SW Motech Blaze Pannier fit on GSX-S1000 F
Suzuki is very keen to stress that the new GSX-S1000 is very much a sporty naked bike. It’s nothing at all like a certain, SX-y, Z-list bike from Competitor ‘K’, the nice PR man tells me, on a regular basis. Oh no. Nope. This is all well and good – it’s their bike after all. And we’re mostly happy with this: the GSX-R-based engine, the strong brakes and nimble handling put the GSX-S up at the top of the sporty naked pile. On the other hand, if you’re going to put a big fairing on the front of a bike, in order to make it a bit better for distance work, surely you’d expect owners to want some luggage on there too? Sadly, the super-minimalist rear end of the GSX-S seems to rule out a decent-sized rack, and fitting a top box is a distant dream at the moment too.
Living in London, as I do, I end up using the bike for plenty of utility trips. You have to down here – in the car, you’re at the mercy of the traffic, and a five mile trip can take all day. So, while I subscribe totally to the notion that bikes should be all killer and no filler, sometimes we have to compromise. I’ve always liked a topbox on a bike, to carry camera gear to jobs, or to stick the helmet and waterproofs in when heading to the airport. It keeps you narrow, for slicing through jams, it makes wheelies easier when loaded up, and the only downside, generally, is a gentle weave once you get the wrong side of 120mph-ish. Of course, you have to suffer the slings and arrows of jibes from your peers, who love to mock your box. This is best dealt with by an even more aggressive riding style I find.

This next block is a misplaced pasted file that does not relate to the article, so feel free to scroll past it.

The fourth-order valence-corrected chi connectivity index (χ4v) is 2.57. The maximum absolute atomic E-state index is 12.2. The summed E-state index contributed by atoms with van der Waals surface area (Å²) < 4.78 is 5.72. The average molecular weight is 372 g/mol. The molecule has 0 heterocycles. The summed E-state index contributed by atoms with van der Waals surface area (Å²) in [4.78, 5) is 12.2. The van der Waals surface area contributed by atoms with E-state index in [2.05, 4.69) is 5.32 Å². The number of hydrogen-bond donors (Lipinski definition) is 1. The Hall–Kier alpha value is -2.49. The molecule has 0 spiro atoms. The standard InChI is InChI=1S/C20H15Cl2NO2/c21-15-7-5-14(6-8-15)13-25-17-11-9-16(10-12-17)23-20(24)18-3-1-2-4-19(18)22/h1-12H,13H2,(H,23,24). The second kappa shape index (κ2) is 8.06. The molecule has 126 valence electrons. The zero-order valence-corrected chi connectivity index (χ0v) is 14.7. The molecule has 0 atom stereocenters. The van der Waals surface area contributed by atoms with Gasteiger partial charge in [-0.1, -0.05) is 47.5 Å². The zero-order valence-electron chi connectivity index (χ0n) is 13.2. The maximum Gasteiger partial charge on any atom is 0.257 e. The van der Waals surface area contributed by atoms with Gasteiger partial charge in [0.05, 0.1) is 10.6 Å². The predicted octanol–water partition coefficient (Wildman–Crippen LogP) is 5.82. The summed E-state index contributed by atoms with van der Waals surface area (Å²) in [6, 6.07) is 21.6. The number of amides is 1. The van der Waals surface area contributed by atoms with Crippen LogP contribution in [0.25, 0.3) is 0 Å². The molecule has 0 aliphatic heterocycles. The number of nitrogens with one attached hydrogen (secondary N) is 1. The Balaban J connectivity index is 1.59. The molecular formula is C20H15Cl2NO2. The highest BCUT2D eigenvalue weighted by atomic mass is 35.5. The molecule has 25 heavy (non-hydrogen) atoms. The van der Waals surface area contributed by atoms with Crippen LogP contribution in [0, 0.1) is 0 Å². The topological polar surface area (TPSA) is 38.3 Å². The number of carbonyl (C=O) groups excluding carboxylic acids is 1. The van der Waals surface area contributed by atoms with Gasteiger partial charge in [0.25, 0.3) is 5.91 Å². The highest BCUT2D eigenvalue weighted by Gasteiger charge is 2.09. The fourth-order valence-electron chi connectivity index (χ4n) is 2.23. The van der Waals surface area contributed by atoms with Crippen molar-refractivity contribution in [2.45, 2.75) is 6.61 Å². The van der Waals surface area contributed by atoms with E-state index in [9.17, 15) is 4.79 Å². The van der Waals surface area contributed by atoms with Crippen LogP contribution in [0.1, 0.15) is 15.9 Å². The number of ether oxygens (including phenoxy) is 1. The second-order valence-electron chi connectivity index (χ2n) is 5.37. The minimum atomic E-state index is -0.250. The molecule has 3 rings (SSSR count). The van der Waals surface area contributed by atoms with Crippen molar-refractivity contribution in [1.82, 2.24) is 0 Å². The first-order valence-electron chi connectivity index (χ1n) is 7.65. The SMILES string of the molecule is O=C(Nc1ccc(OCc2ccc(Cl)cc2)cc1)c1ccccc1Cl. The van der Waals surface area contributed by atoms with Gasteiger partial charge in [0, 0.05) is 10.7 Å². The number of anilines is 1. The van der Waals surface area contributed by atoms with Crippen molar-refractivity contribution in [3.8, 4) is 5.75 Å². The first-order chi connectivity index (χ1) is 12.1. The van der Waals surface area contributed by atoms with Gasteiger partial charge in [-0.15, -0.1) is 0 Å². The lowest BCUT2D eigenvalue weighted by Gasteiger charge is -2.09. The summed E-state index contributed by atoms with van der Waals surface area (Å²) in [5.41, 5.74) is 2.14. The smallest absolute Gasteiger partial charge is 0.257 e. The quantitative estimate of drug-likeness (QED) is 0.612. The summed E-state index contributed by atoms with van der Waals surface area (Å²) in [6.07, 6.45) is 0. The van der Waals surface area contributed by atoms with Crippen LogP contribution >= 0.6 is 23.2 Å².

Anyway. The upshot is, I’ve been hunting for some luggage for the GSX-S. And my good chums at Motohaus have come up with the goods, in the shape of some Blaze semi-hard panniers. These are a neat halfway-house between plain throwover soft luggage and proper hard cases. The fitting kit uses a pair of bolt-on support bars, which attach to the pillion peg brackets, and support the cases from the inside, fitting into pockets on the pannier backs. The bags themselves are a semi-rigid throwover design, with attachment straps that clip onto the support bars. They have double zips which can take a small padlock, have an external pocket, can be expanded, and have waterproof bags to go with them. They’ve not got the carrying capacity or the security of hard cases of course, but they’re much better than simple throwover bags.
Fitting is a breeze. The support rails clip into holders, which attach at the pillion peg mounting bolts. Five minutes to assemble the brackets, then replace the stock bolts with the longer SW Motech bolts. Four bolts, and you’re done. Now, assemble the support bars, and clip them into the holders. Bosh. A leisurely 45 minutes and you’ll be set. Now, slip the panniers onto the support bars, velcro them over the pillion seat, clip the attachment straps into the buckles, and off you pop. When you’re not using them, the pannier rails unclip in seconds, leaving your bike clear and uncluttered. Smart.